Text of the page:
Free Press Action Fund: Civic Information Bill

Type of Activity: Advocacy Grant
Grantee: Free Press Action Fund
Grants Total: Three grants of up to $560,000 in 2016-2018 

What is the Civic Information Bill?

In 2016, the Federal Communications Commission began its “incentive auction.” This brought about significant reorganization of the public airwaves, and some broadcasters sold their channels and received a portion of the proceeds from the national sale of spectrum to wireless companies. Across the country, state and local governments, along with public and private universities, held non-commercial television licenses that were included in the auction.

The FCC’s Broadcast spectrum incentive auction generated significant funds for the public broadcasting stations. In New Jersey those funds went to the state, which held the broadcast licenses. The Civic Information Bill argues that a portion of the proceeds from these public airwaves should support public interest media.

Why do we think the Civic Information Bill is a good idea?

Free Press Action Fund works to develop and realize creative policy solutions to ensure that all Americans can connect and communicate. This grant supports their work to advocate for the creation of a new civic information consortium in New Jersey which could expand access to news and information for the state’s residents.

We believe that if a portion of the the income generated from the spectrum auction is redistributed with a focus on journalism in the public interest, then it could create a powerful new source of revenue for local news and serve as a model for other places.

How is Democracy Fund Voice supporting the Civic Information Bill?

Democracy Fund Voice approved two grants totaling $510,000 during 2016 and 2017, and a grant of up to $50,000 in 2018 to the Free Press Action Fund to lead a campaign that will work to ensure some of the funds raised from the incentive auction go towards sustaining local journalism. In the summer of 2018 Free Press Action Fund was successful in getting the Civic Information Bill passed with broad bipartisan support, securing $5 million for civic information and local community news in New Jersey.

Tow Center Terrorism and Media White Papers

Type of Activity: Project Grant
Grantee: The Trustees of Columbia University in the City of New York
Amount: Up to $150,000 in 2016-2017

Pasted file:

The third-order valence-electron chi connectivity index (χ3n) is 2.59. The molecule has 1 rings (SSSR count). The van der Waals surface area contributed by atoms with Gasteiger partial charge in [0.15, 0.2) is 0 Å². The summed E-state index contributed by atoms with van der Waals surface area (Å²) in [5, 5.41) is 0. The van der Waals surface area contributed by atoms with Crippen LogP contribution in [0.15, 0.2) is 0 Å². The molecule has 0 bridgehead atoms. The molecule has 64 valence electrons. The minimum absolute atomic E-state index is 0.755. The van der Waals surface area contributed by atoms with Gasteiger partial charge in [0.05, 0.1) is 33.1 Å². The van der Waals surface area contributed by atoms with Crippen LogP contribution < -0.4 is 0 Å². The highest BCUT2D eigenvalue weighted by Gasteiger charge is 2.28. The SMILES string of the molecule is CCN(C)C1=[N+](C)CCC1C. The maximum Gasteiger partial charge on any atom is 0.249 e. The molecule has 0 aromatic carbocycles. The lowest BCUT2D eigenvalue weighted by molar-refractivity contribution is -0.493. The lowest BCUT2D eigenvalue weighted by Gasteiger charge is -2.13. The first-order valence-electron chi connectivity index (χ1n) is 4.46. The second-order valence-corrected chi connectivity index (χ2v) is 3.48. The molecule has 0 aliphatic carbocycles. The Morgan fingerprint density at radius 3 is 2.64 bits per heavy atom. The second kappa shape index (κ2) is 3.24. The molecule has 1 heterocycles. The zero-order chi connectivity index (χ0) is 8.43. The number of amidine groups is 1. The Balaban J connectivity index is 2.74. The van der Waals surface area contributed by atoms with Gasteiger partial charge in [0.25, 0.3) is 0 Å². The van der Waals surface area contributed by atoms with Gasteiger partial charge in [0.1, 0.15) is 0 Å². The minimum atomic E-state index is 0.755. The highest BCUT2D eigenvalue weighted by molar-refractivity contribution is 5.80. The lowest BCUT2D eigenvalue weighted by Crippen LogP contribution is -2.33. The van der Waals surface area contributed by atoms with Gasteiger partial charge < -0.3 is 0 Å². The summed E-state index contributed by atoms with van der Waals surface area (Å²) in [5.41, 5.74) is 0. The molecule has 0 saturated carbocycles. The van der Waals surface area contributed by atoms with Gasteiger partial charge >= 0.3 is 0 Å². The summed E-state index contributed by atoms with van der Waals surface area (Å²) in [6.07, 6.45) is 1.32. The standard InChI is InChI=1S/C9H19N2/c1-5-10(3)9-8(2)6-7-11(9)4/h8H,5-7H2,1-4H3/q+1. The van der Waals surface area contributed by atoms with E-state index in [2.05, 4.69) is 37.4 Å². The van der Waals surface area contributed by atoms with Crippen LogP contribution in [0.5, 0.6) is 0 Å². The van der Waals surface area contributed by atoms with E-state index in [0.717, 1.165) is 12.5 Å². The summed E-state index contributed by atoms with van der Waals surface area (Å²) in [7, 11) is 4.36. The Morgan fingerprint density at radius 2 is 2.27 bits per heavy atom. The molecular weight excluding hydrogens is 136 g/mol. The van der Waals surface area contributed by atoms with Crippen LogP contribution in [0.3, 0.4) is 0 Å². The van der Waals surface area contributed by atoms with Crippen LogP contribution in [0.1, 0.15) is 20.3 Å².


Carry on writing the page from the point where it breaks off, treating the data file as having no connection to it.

What is the Tow Center?

The Tow Center operates as an institute within Columbia University’s Graduate School of Journalism. It is poised to take advantage of a unique combination of factors to foster the development of digital journalism. This grant will explore the relationship between terrorism, policy, and all media.

Why do we think this project is a good idea?

We believe that the emerging dynamics of a media system which fosters real time coverage and responses are largely unexplored and are increasingly influential. This project will generate papers reporting on emerging practices and their relationship to the current elections cycle, and convene media industry decision-makers to discuss the findings. This aims to inform  pre-election discussion regarding reporting trends, and the effects of social media on the racist and/or Islamphobic rhetoric that has become prevalent.

How is Voice supporting the project?

Democracy Fund Voice approved a grant to The Trustees of Columbia University in the City of New York in the amount of up to $150,000 to support the Tow Center within Columbia University’s Graduate School of Journalism in 2016-2017.

Public Spectrum Project

Type of Activity: Advocacy Grant
Grantee: Free Press Action Fund
Amount: Up to $60,000 in 2016

What is the Public Spectrum Project?

In 2016, the Federal Communications Commission will begin its “incentive auction.” This is likely to bring about significant reorganization of the public airwaves, in which some broadcasters will sell their channels and receive a portion of the proceeds from the national sale of spectrum to wireless companies. Across the country, state and local governments, along with public and private universities, hold non-commercial television licenses likely to be included in the auction.

The Public Spectrum Project will explore the possibility of an advocacy campaign that aims to see revenues from the sale of non-commercial TV licenses invested to sustain local journalism and community information needs. The Free Press Action Fund will research and analyze the stations likely to be sold, identify communities most negatively impacted, develop a campaign proposal, and test the idea with stakeholders and the public.

Why do we think the Public Spectrum Project is a good idea?

The public square is a place where discussions about local civic news and information gathering occurs which we consider to be essential to a vibrant democracy. As news and information providers shift to new media practices, such as digital and cable news, we believe that the American people must have effective ways to gather information.

Our hypothesis is that funds realized in the incentive auction may be very substantial. If a small percentage can be directed back to revitalizing the public square or to new resources for local news and information, then the resulting positive impact on information challenged communities could be considerable.

How is Voice supporting the Public Spectrum Project?

Democracy Fund Voice approved a grant of up to $60,000 in 2016 to the Free Press Action Fund to test the viability of a campaign that will work to ensure some of the funds raised from the incentive auction go towards sustaining local journalism.